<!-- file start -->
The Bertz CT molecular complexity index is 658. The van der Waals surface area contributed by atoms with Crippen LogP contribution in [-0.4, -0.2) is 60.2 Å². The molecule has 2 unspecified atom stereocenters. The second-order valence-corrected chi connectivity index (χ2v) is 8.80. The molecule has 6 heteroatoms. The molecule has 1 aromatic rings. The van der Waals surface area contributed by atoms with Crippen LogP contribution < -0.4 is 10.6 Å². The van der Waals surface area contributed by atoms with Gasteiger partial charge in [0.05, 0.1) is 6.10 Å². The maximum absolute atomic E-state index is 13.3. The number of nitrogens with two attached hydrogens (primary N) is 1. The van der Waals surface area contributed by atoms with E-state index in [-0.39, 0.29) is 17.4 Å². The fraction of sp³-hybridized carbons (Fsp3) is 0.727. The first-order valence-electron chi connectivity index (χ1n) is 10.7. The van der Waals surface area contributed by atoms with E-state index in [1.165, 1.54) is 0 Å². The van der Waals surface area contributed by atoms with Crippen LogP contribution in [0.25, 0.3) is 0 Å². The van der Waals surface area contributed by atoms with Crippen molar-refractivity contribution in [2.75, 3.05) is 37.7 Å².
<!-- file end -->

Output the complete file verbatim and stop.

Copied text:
The Bertz CT molecular complexity index is 658. The van der Waals surface area contributed by atoms with Crippen LogP contribution in [-0.4, -0.2) is 60.2 Å². The molecule has 2 unspecified atom stereocenters. The second-order valence-corrected chi connectivity index (χ2v) is 8.80. The molecule has 6 heteroatoms. The molecule has 1 aromatic rings. The van der Waals surface area contributed by atoms with Crippen LogP contribution < -0.4 is 10.6 Å². The van der Waals surface area contributed by atoms with Gasteiger partial charge in [0.05, 0.1) is 6.10 Å². The maximum absolute atomic E-state index is 13.3. The number of nitrogens with two attached hydrogens (primary N) is 1. The van der Waals surface area contributed by atoms with E-state index in [-0.39, 0.29) is 17.4 Å². The fraction of sp³-hybridized carbons (Fsp3) is 0.727. The first-order valence-electron chi connectivity index (χ1n) is 10.7. The van der Waals surface area contributed by atoms with E-state index in [1.165, 1.54) is 0 Å². The van der Waals surface area contributed by atoms with Crippen LogP contribution in [0.25, 0.3) is 0 Å². The van der Waals surface area contributed by atoms with Crippen molar-refractivity contribution in [2.75, 3.05) is 37.7 Å².